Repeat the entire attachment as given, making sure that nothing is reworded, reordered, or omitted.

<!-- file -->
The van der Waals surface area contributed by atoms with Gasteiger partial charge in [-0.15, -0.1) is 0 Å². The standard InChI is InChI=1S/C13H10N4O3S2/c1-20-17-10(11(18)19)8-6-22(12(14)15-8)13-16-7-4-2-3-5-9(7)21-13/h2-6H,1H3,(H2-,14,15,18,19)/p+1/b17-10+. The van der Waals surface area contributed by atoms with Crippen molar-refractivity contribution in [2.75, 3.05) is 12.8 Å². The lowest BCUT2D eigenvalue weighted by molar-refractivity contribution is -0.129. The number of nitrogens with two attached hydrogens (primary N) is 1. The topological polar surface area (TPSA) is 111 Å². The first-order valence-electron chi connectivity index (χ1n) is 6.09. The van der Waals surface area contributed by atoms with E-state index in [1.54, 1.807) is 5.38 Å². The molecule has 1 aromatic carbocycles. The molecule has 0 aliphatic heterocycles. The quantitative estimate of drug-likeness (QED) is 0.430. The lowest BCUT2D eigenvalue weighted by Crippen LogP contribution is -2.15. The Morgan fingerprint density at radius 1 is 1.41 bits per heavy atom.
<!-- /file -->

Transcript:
The van der Waals surface area contributed by atoms with Gasteiger partial charge in [-0.15, -0.1) is 0 Å². The standard InChI is InChI=1S/C13H10N4O3S2/c1-20-17-10(11(18)19)8-6-22(12(14)15-8)13-16-7-4-2-3-5-9(7)21-13/h2-6H,1H3,(H2-,14,15,18,19)/p+1/b17-10+. The van der Waals surface area contributed by atoms with Crippen molar-refractivity contribution in [2.75, 3.05) is 12.8 Å². The lowest BCUT2D eigenvalue weighted by molar-refractivity contribution is -0.129. The number of nitrogens with two attached hydrogens (primary N) is 1. The topological polar surface area (TPSA) is 111 Å². The first-order valence-electron chi connectivity index (χ1n) is 6.09. The van der Waals surface area contributed by atoms with E-state index in [1.54, 1.807) is 5.38 Å². The molecule has 1 aromatic carbocycles. The molecule has 0 aliphatic heterocycles. The quantitative estimate of drug-likeness (QED) is 0.430. The lowest BCUT2D eigenvalue weighted by Crippen LogP contribution is -2.15. The Morgan fingerprint density at radius 1 is 1.41 bits per heavy atom.